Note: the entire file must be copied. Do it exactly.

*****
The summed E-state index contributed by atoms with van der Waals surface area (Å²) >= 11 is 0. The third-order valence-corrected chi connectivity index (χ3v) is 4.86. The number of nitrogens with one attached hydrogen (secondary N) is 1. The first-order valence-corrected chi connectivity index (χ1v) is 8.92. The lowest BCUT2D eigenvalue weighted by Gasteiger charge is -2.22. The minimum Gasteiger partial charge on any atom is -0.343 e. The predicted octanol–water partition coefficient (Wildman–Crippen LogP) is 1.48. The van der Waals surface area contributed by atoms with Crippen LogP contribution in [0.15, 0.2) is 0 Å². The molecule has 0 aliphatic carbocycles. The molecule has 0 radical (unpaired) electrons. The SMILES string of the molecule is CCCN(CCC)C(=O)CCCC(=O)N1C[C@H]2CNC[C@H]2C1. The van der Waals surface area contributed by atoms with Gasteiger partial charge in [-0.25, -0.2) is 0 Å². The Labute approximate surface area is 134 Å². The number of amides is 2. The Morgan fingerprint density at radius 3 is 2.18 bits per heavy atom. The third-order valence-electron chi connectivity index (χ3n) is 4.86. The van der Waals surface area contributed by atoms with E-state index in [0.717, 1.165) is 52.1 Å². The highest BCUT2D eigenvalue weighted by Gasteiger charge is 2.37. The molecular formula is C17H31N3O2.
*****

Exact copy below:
The summed E-state index contributed by atoms with van der Waals surface area (Å²) >= 11 is 0. The third-order valence-corrected chi connectivity index (χ3v) is 4.86. The number of nitrogens with one attached hydrogen (secondary N) is 1. The first-order valence-corrected chi connectivity index (χ1v) is 8.92. The lowest BCUT2D eigenvalue weighted by Gasteiger charge is -2.22. The minimum Gasteiger partial charge on any atom is -0.343 e. The predicted octanol–water partition coefficient (Wildman–Crippen LogP) is 1.48. The van der Waals surface area contributed by atoms with Crippen LogP contribution in [0.15, 0.2) is 0 Å². The molecule has 0 aliphatic carbocycles. The molecule has 0 radical (unpaired) electrons. The SMILES string of the molecule is CCCN(CCC)C(=O)CCCC(=O)N1C[C@H]2CNC[C@H]2C1. The van der Waals surface area contributed by atoms with Gasteiger partial charge in [-0.25, -0.2) is 0 Å². The Labute approximate surface area is 134 Å². The number of amides is 2. The Morgan fingerprint density at radius 3 is 2.18 bits per heavy atom. The third-order valence-electron chi connectivity index (χ3n) is 4.86. The van der Waals surface area contributed by atoms with E-state index in [0.717, 1.165) is 52.1 Å². The highest BCUT2D eigenvalue weighted by Gasteiger charge is 2.37. The molecular formula is C17H31N3O2.